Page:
Unlike SodaStream, which offers several benefits to consumers including lower calorie drinks, environmentally friendly products, and convenience, COTT has no advantages besides offering a marginally lower price than its name brand competitors.
For this reason Cott Corporation’s growth could be limited.
One area in particular, however, where Cott could benefit is oddly enough in SodaStream’s growth. SodaStream announced in March a deal with Cott Corporation that would allow Cott to manufacture SodaStream flavor concentrates in the U.S. This deal will be great for Cott as it gives the company another product that will likely continue growing for years to come.
But even with this deal, the business does not look great.
For starters the company has low profit margins, $600 million in debt (more than half its market cap!), and inconsistent earnings.
While the company’s free cash flow numbers look slightly better than its earnings and the company does offer a solid 2.8% yield, I’m staying away. There are much better companies to invest in with significantly better business models.
Coca-Cola and Pepsi are among the first to come to mind.
Coca-Cola is among the most iconic brands. The name is the second most recognized term around the world after the word “okay.” But can Coke’s brand overcome the change in consumer trends that are currently underway?
According to the 2012 Ernst and Young report, while western consumers are becoming increasingly less loyal to particular names, emerging market consumers are becoming more likely to make their purchasing decisions based on a product’s brand.
This helps explain the growth of products such as Coca-Cola in emerging markets.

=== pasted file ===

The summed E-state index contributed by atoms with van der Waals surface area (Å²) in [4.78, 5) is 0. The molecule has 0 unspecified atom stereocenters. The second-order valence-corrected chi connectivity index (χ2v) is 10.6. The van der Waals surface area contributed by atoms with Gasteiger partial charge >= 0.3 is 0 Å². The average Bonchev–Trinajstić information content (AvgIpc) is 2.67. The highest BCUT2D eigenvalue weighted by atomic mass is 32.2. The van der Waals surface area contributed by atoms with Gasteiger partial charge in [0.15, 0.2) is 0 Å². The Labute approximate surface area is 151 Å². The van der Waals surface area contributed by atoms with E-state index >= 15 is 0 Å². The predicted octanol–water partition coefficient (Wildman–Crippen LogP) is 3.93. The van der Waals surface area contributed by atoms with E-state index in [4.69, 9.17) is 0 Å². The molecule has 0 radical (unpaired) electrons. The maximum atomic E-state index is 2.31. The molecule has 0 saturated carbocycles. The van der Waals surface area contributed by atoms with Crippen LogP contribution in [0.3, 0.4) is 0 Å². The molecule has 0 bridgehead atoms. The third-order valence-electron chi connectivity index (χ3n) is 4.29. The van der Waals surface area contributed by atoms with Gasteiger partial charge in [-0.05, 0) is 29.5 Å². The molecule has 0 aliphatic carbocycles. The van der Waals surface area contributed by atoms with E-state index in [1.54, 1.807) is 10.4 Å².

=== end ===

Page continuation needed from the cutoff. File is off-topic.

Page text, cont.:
While per capita consumption of Coca-Cola products has fallen from 2002 to 2012 in the U.S., worldwide consumption has increased during that same period of time.
Per capita consumption of Coca-Cola Beverage Products - based on U.S. 8 fluid oz of a finished product
Pepsi has also seen a similar trend. In 2006 24% of PepsiCo’s revenue came from emerging and developing markets. In 2012 that number jumped to 35%. PepsiCo is currently the largest food and beverage company in Russia, India, and the Middle East.
Both Pepsi and Coca-Cola have a long history of growth, so any decline in brand loyalty in the developed world is unlikely to affect either of these companies significantly, however if sales do decline domestically they should more than be made up for by gains in emerging markets.
So with three companies looking to take advantage of changing consumer trends the only question left is deciding which one is the best value.
SodaStream appears the most expensive trading at 31.68 times earnings, with Coke and Pepsi following behind with a PE of around 21. Given SodaStream’s significantly higher growth rate, however, this high multiple is well deserved.
SodaStream is growing earnings annually by about 30% a year, whereas Coca-Cola and Pepsi have been growing in the single digits. Coca-Cola and Pepsi reward shareholders with both yearly dividends and frequent share buybacks. SodaStream on the other hand is using its cash to fuel growth.
So which is the better buy?
It all comes down to which company can take greater advantage of changing consumer trends. With SodaStream’s incredible growth rate and untapped potential both in the U.S. and abroad it appears to be the winner of today’s Cola-Wars. While recent run-ups in stock price should make investors hesitant to purchase today it is an interesting opportunity that investors should look into, especially on any pullbacks.
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Kyle Farrah owns shares of SodaStream. The Motley Fool recommends Coca-Cola, PepsiCo, and SodaStream. The Motley Fool owns shares of PepsiCo and SodaStream. Try any of our Foolish newsletter services free for 30 days. We Fools may not all hold the same opinions, but we all believe that considering a diverse range of insights makes us better investors. The Motley Fool has a disclosure policy. Is this post wrong? Click here. Think you can do better? Join us and write your own!